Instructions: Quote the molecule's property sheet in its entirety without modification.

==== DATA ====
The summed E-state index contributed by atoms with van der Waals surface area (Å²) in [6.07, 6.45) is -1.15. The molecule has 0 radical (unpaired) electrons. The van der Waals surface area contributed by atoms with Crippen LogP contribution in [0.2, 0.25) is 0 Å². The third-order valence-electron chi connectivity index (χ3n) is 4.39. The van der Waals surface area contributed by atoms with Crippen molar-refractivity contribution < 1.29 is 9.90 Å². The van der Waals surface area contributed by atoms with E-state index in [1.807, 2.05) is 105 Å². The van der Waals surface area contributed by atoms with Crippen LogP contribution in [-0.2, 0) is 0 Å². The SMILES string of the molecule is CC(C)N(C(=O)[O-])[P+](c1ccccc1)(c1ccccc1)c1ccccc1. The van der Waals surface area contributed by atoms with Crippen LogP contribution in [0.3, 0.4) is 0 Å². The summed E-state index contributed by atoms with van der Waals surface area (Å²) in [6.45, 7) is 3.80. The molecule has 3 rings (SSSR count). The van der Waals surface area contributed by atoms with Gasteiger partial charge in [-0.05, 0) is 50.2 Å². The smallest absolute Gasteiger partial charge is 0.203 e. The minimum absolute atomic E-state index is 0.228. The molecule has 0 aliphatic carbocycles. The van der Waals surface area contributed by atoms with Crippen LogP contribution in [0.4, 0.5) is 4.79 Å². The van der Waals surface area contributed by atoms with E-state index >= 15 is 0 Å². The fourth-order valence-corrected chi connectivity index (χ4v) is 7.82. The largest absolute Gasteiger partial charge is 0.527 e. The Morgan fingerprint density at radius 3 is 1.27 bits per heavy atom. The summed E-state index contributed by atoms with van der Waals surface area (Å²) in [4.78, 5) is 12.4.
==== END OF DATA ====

The summed E-state index contributed by atoms with van der Waals surface area (Å²) in [6.07, 6.45) is -1.15. The molecule has 0 radical (unpaired) electrons. The van der Waals surface area contributed by atoms with Crippen LogP contribution in [0.2, 0.25) is 0 Å². The third-order valence-electron chi connectivity index (χ3n) is 4.39. The van der Waals surface area contributed by atoms with Crippen molar-refractivity contribution < 1.29 is 9.90 Å². The van der Waals surface area contributed by atoms with E-state index in [1.807, 2.05) is 105 Å². The van der Waals surface area contributed by atoms with Crippen LogP contribution in [-0.2, 0) is 0 Å². The SMILES string of the molecule is CC(C)N(C(=O)[O-])[P+](c1ccccc1)(c1ccccc1)c1ccccc1. The van der Waals surface area contributed by atoms with Crippen LogP contribution in [0.3, 0.4) is 0 Å². The summed E-state index contributed by atoms with van der Waals surface area (Å²) in [6.45, 7) is 3.80. The molecule has 3 rings (SSSR count). The van der Waals surface area contributed by atoms with Gasteiger partial charge in [-0.05, 0) is 50.2 Å². The smallest absolute Gasteiger partial charge is 0.203 e. The minimum absolute atomic E-state index is 0.228. The molecule has 0 aliphatic carbocycles. The van der Waals surface area contributed by atoms with Crippen LogP contribution in [0.4, 0.5) is 4.79 Å². The van der Waals surface area contributed by atoms with E-state index >= 15 is 0 Å². The fourth-order valence-corrected chi connectivity index (χ4v) is 7.82. The largest absolute Gasteiger partial charge is 0.527 e. The Morgan fingerprint density at radius 3 is 1.27 bits per heavy atom. The summed E-state index contributed by atoms with van der Waals surface area (Å²) in [4.78, 5) is 12.4.